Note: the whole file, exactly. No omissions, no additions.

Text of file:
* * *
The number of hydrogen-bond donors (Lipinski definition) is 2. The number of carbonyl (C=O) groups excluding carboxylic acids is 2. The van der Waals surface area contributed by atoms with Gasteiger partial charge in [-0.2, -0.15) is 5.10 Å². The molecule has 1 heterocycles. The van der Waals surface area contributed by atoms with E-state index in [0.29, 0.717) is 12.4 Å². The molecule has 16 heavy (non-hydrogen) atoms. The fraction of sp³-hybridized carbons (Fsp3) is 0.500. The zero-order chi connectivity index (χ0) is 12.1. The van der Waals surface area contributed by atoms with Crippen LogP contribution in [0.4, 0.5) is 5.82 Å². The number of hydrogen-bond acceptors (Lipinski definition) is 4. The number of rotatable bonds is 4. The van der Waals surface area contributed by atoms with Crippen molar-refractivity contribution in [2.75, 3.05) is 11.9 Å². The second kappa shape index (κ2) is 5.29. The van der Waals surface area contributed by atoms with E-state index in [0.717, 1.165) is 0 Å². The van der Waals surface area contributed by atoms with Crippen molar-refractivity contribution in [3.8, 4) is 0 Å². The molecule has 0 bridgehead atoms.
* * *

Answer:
The number of hydrogen-bond donors (Lipinski definition) is 2. The number of carbonyl (C=O) groups excluding carboxylic acids is 2. The van der Waals surface area contributed by atoms with Gasteiger partial charge in [-0.2, -0.15) is 5.10 Å². The molecule has 1 heterocycles. The van der Waals surface area contributed by atoms with E-state index in [0.29, 0.717) is 12.4 Å². The molecule has 16 heavy (non-hydrogen) atoms. The fraction of sp³-hybridized carbons (Fsp3) is 0.500. The zero-order chi connectivity index (χ0) is 12.1. The van der Waals surface area contributed by atoms with Crippen LogP contribution in [0.4, 0.5) is 5.82 Å². The number of hydrogen-bond acceptors (Lipinski definition) is 4. The number of rotatable bonds is 4. The van der Waals surface area contributed by atoms with Crippen molar-refractivity contribution in [2.75, 3.05) is 11.9 Å². The second kappa shape index (κ2) is 5.29. The van der Waals surface area contributed by atoms with E-state index in [0.717, 1.165) is 0 Å². The van der Waals surface area contributed by atoms with Crippen molar-refractivity contribution in [3.8, 4) is 0 Å². The molecule has 0 bridgehead atoms.